Buruli ulcer

Mycobacterium Ulcerans Infection (Buruli ulcer): Towards Improving Control, Diagnosis and Therapy

After tuberculosis and leprosy, Buruli ulcer (BU), caused by M. ulcerans, is the third most common mycobacterial disease, and Western Africa is the world region most affected by this chronic necrotising disease of the skin and the subcutaneous tissue. M. ulcerans is unique among mycobacterial pathogens in that it is mainly extracellular and produces a plasmid-encoded toxin with a polyketide-derived macrolide structure, named mycolactone.

Symptoms and Treatment

Mycolactone is believed to play a central role in determining the extracellular localization of the bacteria and modulation of immunological responses to M. ulcerans. Clinical lesions usually start as painless nodules and if left untreated lead to massive destruction of skin and sometimes bone. While surgery has traditionally been the only recommended treatment for BU, in 2004 WHO published provisional guidelines recommending treatment with a combination of rifampicin and streptomycin for 8 weeks.

Our research

We developed a brad research portfolio comprising clinical, field and laboratory studies.

The goals of our research are to

  • improve understanding of the pathogenesis, immunology and transmission of Buruli ulcer,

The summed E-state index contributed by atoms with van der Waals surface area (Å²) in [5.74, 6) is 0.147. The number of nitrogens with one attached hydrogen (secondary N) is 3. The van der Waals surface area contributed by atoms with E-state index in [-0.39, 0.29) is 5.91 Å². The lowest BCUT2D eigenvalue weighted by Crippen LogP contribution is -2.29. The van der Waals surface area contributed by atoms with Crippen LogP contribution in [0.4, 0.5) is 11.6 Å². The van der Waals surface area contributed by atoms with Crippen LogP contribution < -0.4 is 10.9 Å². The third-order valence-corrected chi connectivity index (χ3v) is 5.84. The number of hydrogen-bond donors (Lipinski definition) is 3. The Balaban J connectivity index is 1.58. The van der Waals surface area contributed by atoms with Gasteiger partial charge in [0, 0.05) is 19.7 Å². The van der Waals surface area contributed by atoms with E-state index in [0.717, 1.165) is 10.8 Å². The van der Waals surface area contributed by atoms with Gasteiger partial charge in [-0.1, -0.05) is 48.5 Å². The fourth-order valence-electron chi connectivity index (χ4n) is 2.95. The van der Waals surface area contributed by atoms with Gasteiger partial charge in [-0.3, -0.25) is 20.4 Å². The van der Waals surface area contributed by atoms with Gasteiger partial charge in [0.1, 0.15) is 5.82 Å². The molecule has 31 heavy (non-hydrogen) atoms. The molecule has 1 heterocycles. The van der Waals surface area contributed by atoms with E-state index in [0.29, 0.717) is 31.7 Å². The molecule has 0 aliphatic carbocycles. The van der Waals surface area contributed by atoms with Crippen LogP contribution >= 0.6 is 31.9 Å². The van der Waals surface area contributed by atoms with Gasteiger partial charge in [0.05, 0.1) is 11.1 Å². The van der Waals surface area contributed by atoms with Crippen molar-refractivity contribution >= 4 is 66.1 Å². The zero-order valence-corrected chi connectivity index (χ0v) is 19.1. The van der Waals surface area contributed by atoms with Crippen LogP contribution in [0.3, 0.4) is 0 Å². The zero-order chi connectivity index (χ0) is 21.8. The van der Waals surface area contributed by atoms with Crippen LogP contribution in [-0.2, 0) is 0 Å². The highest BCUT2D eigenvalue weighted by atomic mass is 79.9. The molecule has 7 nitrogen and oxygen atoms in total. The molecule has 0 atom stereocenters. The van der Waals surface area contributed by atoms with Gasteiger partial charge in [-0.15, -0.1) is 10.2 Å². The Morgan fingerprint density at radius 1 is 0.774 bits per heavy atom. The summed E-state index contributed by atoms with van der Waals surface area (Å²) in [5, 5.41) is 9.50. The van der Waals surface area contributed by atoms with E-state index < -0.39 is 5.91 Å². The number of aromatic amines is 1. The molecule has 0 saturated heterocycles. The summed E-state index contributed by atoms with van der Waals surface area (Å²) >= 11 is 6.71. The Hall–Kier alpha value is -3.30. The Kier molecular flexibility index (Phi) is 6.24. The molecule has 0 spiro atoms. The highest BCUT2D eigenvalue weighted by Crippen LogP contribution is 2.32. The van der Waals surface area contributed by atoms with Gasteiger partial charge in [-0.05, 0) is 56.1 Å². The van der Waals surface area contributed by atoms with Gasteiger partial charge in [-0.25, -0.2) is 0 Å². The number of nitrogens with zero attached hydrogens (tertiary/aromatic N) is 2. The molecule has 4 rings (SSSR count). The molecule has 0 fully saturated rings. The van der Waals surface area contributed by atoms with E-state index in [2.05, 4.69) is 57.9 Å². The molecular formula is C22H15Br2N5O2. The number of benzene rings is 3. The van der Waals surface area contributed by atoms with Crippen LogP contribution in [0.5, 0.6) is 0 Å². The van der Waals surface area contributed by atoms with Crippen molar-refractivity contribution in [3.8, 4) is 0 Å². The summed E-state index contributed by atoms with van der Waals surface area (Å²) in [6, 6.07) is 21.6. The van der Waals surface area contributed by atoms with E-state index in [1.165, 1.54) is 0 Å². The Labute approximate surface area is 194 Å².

• develop methods for early diagnosis, and
  • investigate prospects for improving therapy and vaccine development.

Gehringer M et al. Configurationally stabilized analogs of M. ulcerans exotoxins mycolactones A and B reveal the importance of side chain geometry for mycolactone virulence. Org Lett. 2019;21(15):5853-5857. DOI: 10.1021/acs.orglett.9b01947

Guenin-Macé L, Ruf M.T, Pluschke G, Demangel C. Mycolactone: more than just a cytotoxin. In: Pluschke G,Röltgen K, eds. Buruli ulcer: mycobacterium ulcerans disease, 117-134. Cham: Springer, 2019

Ondari E.M et al. Rapid transcriptional responses to serum exposure are associated with sensitivity and resistance to antibody-mediated complement killing in invasive Salmonella Typhimurium ST313. Wellcome Open Res. 2019;4:74. DOI: 10.12688/wellcomeopenres.15059.1

Ondari E.M. Investigating resistance to antibody-dependent complement-mediated lysis in invasive Salmonella Typhimurium. Basel: University Basel, 2019. PhD, University of Basel, Faculty of Science

Piazena H et al. Thermal field formation during wIRA-hyperthermia: temperature measurements in skin and subcutis of piglets as a basis for thermotherapy of superficial tumors and local skin infections caused by thermosensitive microbial pathogens. Int J Hyperthermia. 2019;36(1):938-952. DOI: 10.1080/02656736.2019.1655594